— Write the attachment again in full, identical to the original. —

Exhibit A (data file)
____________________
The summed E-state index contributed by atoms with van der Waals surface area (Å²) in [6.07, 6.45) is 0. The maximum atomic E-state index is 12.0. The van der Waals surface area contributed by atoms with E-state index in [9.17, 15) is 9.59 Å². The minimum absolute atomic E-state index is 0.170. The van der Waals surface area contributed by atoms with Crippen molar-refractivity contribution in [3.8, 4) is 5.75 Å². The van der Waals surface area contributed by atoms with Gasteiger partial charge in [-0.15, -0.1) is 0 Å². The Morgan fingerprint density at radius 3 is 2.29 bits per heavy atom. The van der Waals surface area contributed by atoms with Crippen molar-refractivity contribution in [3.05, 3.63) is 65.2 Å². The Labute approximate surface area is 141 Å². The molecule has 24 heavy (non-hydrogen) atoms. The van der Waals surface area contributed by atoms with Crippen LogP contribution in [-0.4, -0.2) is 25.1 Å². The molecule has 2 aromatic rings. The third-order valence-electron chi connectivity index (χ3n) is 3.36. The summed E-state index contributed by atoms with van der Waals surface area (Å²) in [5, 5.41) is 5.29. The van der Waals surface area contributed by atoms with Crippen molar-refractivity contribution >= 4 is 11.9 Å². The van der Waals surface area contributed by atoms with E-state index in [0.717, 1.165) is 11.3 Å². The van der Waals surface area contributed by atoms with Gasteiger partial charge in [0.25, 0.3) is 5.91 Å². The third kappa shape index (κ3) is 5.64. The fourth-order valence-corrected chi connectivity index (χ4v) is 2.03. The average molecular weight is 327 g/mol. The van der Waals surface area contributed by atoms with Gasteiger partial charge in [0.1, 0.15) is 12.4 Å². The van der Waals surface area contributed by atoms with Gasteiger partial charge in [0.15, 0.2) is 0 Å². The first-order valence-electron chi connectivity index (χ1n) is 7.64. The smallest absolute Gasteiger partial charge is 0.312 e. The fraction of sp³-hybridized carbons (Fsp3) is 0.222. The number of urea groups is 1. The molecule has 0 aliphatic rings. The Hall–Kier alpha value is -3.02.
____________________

The summed E-state index contributed by atoms with van der Waals surface area (Å²) in [6.07, 6.45) is 0. The maximum atomic E-state index is 12.0. The van der Waals surface area contributed by atoms with E-state index in [9.17, 15) is 9.59 Å². The minimum absolute atomic E-state index is 0.170. The van der Waals surface area contributed by atoms with Crippen molar-refractivity contribution in [3.8, 4) is 5.75 Å². The van der Waals surface area contributed by atoms with Gasteiger partial charge in [-0.15, -0.1) is 0 Å². The Morgan fingerprint density at radius 3 is 2.29 bits per heavy atom. The van der Waals surface area contributed by atoms with Crippen molar-refractivity contribution in [3.05, 3.63) is 65.2 Å². The Labute approximate surface area is 141 Å². The molecule has 24 heavy (non-hydrogen) atoms. The van der Waals surface area contributed by atoms with Crippen LogP contribution in [-0.4, -0.2) is 25.1 Å². The molecule has 2 aromatic rings. The third-order valence-electron chi connectivity index (χ3n) is 3.36. The summed E-state index contributed by atoms with van der Waals surface area (Å²) in [5, 5.41) is 5.29. The van der Waals surface area contributed by atoms with Crippen molar-refractivity contribution >= 4 is 11.9 Å². The van der Waals surface area contributed by atoms with E-state index in [0.717, 1.165) is 11.3 Å². The van der Waals surface area contributed by atoms with Gasteiger partial charge in [0.25, 0.3) is 5.91 Å². The third kappa shape index (κ3) is 5.64. The fourth-order valence-corrected chi connectivity index (χ4v) is 2.03. The average molecular weight is 327 g/mol. The van der Waals surface area contributed by atoms with Gasteiger partial charge in [0.1, 0.15) is 12.4 Å². The van der Waals surface area contributed by atoms with Gasteiger partial charge in [0.15, 0.2) is 0 Å². The first-order valence-electron chi connectivity index (χ1n) is 7.64. The smallest absolute Gasteiger partial charge is 0.312 e. The fraction of sp³-hybridized carbons (Fsp3) is 0.222. The number of urea groups is 1. The molecule has 0 aliphatic rings. The Hall–Kier alpha value is -3.02.